Australia and Japan agreed on Saturday to share sensitive intelligence and deepen their defense cooperation, signing a security pact to counter China’s military buildup.
Prime Ministers Fumio Kishida and Anthony Albanese signed the accord in the city of Perth, Western Australia, revamping a dusty 15-year agreement drafted when terrorism and arms proliferation were primary concerns.
As part of the deal, the countries’ defense forces will train together in Australia’s north and “expand and strengthen cooperation in defence, intelligence sharing” and many other areas, it said. Australian officials.
“This historic statement sends a strong signal to the region of our strategic alignment,” Albanese said, welcoming the “Joint Statement on Security Cooperation.”
Kishida said the deal was a response to an “increasingly challenging strategic environment”, without mentioning China or North Korea by name.
Neither Australia nor Japan have the ranks of overseas intelligence agents and foreign informants needed to play in the major leagues of global espionage.
Japan does not have a foreign spy agency equivalent to the US CIA, Britain’s MI6 or Russia’s FSB. Australia’s ASIO is only a fraction of the size of these organisations.
But according to expert Bryce Wakefield, Australia and Japan have formidable geospatial signals and capabilities, electronic eavesdropping tools and high-tech satellites that provide invaluable intelligence on adversaries.
Wakefield, director of the Australian Institute of International Affairs, said the agreement is another signal that Japan is becoming more active in security.
“It’s an important deal as Japan hasn’t openly worked with partners outside of the United States on security,” he said. “It could actually become a model for cooperation with other countries, for example the UK.”
Some even see the deal as another step towards Japan joining the powerful Five Eyes intelligence-sharing alliance between Australia, Britain, Canada, New Zealand and the United States.
It is “a historic event that Japan can share SIGINT with any foreign nation except the United States,” Ken Kotani, an expert in Japanese intelligence history at Nihon University, told AFP.
“It will strengthen the framework of the Quad (Australia, India, Japan and the United States) and is the first step for Japan to join the Five Eyes,” he added.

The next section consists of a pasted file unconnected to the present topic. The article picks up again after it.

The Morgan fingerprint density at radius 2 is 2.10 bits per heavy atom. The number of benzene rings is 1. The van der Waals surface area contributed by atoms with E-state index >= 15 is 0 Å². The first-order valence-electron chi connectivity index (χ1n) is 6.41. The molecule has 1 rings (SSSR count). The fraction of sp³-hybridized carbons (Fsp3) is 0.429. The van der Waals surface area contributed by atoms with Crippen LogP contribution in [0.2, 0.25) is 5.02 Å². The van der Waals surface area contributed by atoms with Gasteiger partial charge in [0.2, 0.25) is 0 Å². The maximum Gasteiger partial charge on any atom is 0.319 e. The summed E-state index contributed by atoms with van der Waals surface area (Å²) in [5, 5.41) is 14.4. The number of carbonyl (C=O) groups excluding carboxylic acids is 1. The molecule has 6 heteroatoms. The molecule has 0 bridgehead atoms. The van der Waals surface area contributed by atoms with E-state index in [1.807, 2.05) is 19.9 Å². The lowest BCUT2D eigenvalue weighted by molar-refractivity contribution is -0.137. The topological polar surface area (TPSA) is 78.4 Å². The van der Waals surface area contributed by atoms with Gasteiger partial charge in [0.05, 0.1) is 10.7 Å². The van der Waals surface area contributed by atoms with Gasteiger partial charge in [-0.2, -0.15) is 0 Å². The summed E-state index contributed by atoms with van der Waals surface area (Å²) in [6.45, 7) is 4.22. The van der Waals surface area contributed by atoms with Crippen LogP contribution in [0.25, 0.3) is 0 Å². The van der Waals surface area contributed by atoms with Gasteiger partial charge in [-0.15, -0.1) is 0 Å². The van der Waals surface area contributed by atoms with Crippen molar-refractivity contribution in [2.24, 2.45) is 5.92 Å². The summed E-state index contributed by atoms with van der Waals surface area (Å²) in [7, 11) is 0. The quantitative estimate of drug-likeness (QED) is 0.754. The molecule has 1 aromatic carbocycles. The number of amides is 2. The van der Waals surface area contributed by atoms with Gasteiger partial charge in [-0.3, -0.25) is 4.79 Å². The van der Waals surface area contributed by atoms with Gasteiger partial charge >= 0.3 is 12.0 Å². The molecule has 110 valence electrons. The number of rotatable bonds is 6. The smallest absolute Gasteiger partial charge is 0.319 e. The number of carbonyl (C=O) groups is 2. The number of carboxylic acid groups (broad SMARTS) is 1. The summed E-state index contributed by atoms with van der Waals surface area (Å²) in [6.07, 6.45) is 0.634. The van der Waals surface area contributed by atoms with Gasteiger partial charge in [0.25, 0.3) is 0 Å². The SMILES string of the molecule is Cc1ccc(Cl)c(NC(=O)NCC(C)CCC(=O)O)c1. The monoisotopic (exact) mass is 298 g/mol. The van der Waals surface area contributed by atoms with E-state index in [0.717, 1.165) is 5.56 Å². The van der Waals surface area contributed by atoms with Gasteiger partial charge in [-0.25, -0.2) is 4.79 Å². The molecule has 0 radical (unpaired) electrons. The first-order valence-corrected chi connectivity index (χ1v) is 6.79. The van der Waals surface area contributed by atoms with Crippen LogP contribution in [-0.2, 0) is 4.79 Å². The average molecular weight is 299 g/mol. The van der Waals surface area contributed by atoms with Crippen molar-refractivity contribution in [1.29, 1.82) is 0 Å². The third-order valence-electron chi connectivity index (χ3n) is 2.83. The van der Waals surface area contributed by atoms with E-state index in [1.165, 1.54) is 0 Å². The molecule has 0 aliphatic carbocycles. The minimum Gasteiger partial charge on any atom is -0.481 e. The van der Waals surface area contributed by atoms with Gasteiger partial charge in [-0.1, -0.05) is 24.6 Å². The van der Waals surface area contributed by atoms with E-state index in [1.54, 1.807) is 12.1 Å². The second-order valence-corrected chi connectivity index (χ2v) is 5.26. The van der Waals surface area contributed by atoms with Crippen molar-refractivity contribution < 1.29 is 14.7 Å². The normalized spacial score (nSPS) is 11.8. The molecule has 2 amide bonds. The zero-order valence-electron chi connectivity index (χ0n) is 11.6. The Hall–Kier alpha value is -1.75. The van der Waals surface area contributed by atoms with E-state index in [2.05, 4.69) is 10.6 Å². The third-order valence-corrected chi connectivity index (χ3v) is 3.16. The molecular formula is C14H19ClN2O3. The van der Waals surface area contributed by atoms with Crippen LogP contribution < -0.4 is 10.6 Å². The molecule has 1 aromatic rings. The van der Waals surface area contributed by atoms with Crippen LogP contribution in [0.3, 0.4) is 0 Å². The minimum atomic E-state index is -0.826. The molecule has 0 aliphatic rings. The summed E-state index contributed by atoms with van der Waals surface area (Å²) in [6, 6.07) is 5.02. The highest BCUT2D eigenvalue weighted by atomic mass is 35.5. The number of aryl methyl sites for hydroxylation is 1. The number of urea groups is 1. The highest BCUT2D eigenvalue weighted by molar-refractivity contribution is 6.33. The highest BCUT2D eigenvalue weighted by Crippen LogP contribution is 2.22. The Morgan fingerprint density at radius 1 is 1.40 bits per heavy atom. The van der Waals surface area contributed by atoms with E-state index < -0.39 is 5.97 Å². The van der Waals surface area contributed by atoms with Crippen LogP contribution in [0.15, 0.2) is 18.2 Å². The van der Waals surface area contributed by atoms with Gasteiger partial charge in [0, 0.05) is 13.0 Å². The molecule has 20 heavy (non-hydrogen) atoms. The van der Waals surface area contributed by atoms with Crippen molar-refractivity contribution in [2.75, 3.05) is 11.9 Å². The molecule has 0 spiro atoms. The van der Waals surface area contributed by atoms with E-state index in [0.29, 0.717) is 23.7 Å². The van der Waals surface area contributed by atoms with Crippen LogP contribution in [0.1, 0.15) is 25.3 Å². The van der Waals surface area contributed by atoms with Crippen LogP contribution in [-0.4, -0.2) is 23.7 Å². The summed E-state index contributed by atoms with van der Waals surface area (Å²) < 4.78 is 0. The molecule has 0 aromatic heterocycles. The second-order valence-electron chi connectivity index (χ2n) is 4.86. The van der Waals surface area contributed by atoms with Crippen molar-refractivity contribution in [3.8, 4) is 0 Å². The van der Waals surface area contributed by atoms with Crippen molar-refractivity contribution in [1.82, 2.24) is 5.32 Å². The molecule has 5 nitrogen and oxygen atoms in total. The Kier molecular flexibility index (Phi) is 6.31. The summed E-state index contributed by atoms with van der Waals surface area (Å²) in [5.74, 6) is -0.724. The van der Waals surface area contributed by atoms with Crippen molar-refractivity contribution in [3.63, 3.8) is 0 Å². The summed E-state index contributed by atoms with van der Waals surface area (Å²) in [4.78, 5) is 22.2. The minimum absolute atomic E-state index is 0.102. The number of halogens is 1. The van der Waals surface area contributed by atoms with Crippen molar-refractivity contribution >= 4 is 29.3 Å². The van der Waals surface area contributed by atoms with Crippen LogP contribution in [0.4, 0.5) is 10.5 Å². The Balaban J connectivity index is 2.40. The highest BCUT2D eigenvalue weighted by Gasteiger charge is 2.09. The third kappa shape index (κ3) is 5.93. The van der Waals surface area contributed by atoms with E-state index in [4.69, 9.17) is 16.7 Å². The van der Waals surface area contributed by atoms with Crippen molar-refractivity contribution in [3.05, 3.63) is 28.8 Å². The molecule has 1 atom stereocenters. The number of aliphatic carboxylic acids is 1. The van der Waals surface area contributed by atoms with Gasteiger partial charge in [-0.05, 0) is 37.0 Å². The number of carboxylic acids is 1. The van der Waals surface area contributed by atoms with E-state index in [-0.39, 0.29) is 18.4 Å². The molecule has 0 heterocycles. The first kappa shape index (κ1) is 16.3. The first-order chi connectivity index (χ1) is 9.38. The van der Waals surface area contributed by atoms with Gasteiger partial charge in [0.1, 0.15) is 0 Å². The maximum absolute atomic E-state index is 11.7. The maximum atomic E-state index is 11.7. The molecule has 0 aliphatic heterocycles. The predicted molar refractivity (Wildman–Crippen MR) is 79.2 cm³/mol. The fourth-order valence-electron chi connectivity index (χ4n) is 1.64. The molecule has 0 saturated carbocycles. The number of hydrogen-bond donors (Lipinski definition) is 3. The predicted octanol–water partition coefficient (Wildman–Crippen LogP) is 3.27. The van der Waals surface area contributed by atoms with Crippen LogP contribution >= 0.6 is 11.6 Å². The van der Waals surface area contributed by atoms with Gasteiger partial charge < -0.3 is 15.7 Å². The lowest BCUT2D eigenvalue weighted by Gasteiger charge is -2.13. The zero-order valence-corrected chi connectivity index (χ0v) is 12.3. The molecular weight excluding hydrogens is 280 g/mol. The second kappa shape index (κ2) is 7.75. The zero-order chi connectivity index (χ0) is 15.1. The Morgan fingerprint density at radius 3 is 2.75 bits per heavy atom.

“Leaks like a sieve”
Such a suggestion would have been unthinkable a few decades ago, but events in Japan’s neighborhood have forced a rethink of the country’s pacifist policies established in the aftermath of World War II.
In recent years, North Korea has repeatedly launched missiles over and around Japan, while China has built the world’s largest navy, revamped the world’s largest standing army, and amassed a nuclear arsenal and ballistics at the gates of Japan.
But obstacles remain for closer security cooperation between Tokyo and its allies.
Intelligence sharing between Japan and its allies has been hampered by long-standing concerns about Tokyo’s ability to handle sensitive confidential information and transmit it securely.
“To put it bluntly, Japan has traditionally leaked like a sieve,” said Brad Williams, author of a book on Japanese intelligence policy and a professor at City University of Hong Kong.
Laws have been introduced to more severely punish intelligence leaks, but for now Australia will likely be forced to sanitize any intelligence it passes to Japan for information gleaned from the Five Eyes network.
Earths, wind and fire
Prime Ministers Kishida and Albanese also promised greater cooperation on critical minerals, environment and energy.
Japan is a major buyer of Australian gas and has made a series of big bets on Australian-generated hydrogen power as it tries to reduce the lack of domestic power generation and dependence on fossil fuels.
“Japan imports 40% of its LNG from Australia. It is therefore very important for Japan to have a stable relationship with Australia, from an energy point of view,” a Japanese official said ahead of the meeting.
A memorandum of understanding on critical minerals will see Japan tap into Australia’s supply of rare earths, which are crucial to producing everything from wind turbines to electric vehicles.
China currently dominates the world’s production of critical minerals, raising concerns among some that supplies could be cut off for political reasons.